I’m also more bullish on the pitching– seeing Iwakuma as above Vargas, Saunders and Millwood as interchangeable, and Maurer as an upgrade over Noesi (all dependent upon Beavan’s time being limited before Ramirez or Hultzen take over).

    So yeah, this is gonna be an interesting year to watch unfold. And Dave was dead on with the 69-89 wins, because this just feels like a roster with HUGE variable to it… With 2nd Wildcard and 90+ losses both on the table of possibilities.

  30. smb on April 1st, 2013 3:02 pm

    The time to have a gun to your head may actually be over, and we may win 80 games without having to resort to suicide fantasies at all.

  31. ChrisK on April 1st, 2013 3:45 pm

    Even better, if the defense is horrible but there’s more dingers to cheer for, the pitchers will get all the blame because, hey, Morse hits some long HRs!

  32. ripperlv on April 1st, 2013 4:55 pm

    Quick which team lead the league in OBP in 2011 and didn’t make the playoffs? Which team was 19th in OBP in 2010 and won the world series? My only point is to remain optimistic despite what the numbers may seem to predict.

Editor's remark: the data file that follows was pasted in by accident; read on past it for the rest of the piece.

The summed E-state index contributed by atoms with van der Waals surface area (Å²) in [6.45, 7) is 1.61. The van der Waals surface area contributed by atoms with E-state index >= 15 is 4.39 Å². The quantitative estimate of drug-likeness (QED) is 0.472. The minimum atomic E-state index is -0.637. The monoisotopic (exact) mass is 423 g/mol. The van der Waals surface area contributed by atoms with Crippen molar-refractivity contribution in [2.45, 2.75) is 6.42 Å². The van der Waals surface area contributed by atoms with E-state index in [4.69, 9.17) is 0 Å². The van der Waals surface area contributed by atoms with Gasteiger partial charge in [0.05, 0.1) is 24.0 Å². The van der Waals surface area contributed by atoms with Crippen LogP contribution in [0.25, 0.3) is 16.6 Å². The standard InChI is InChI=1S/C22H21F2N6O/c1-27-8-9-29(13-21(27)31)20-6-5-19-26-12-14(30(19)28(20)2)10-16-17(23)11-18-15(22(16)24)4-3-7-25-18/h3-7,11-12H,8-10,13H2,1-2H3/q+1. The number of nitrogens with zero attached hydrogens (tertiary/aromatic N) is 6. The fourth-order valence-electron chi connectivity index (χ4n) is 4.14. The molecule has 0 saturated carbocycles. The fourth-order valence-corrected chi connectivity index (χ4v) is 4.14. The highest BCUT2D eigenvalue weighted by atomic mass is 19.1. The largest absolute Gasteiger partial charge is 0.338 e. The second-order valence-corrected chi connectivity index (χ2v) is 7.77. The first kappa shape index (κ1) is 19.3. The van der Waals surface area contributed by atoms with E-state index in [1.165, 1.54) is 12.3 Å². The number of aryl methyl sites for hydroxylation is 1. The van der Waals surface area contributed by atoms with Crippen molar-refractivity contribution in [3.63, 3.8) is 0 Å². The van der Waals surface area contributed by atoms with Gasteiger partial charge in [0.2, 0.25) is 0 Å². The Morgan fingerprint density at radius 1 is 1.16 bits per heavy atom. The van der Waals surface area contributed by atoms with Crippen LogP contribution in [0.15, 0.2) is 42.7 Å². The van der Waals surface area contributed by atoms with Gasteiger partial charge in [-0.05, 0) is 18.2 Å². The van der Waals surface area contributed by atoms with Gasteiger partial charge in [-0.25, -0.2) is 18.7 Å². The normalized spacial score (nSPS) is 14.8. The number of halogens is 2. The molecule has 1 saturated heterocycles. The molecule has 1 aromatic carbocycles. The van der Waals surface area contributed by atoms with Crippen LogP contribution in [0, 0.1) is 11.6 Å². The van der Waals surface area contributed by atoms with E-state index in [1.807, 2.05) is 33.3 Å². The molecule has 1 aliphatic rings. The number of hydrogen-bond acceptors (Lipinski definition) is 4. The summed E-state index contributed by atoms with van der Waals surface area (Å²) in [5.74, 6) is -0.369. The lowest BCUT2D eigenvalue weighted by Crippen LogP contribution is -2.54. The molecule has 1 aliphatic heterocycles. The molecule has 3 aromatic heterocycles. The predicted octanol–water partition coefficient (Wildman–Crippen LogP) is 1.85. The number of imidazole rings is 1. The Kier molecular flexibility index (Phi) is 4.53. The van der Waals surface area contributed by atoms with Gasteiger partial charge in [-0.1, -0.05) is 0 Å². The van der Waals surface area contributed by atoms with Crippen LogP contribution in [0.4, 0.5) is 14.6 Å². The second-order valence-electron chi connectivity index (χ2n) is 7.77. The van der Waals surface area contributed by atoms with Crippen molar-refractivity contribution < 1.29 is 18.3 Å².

33. Bremerton guy on April 1st, 2013 6:57 pm

    I’ve been bullish on Morse since before the first time he was here. My prediction for him is that by June he’ll be the regular DH (so everyone’s worry about his defense won’t matter), and he’ll have 32 home runs, 109 RBIs, an .800 OBP, and a WAR above 3.5. Free Mike Morse!

  34. Bremerton guy on April 1st, 2013 6:58 pm

    Edit: .800 OPS

  35. dirkvdb on April 1st, 2013 9:04 pm

    Great analysis. Compare it to Geoff Baker’s analysis on kjr this morning. I am thinking barely sub .500 again.

  36. eponymous coward on April 2nd, 2013 9:42 am

    If we’re realistic, and account for time lost for Hamilton, and Swisher being asked to carry more of the offense than his talents suggest being appropriate

    … and when we add in time lost for Morse and Morales being asked to carry more of the offense than his talents suggest being appropriate…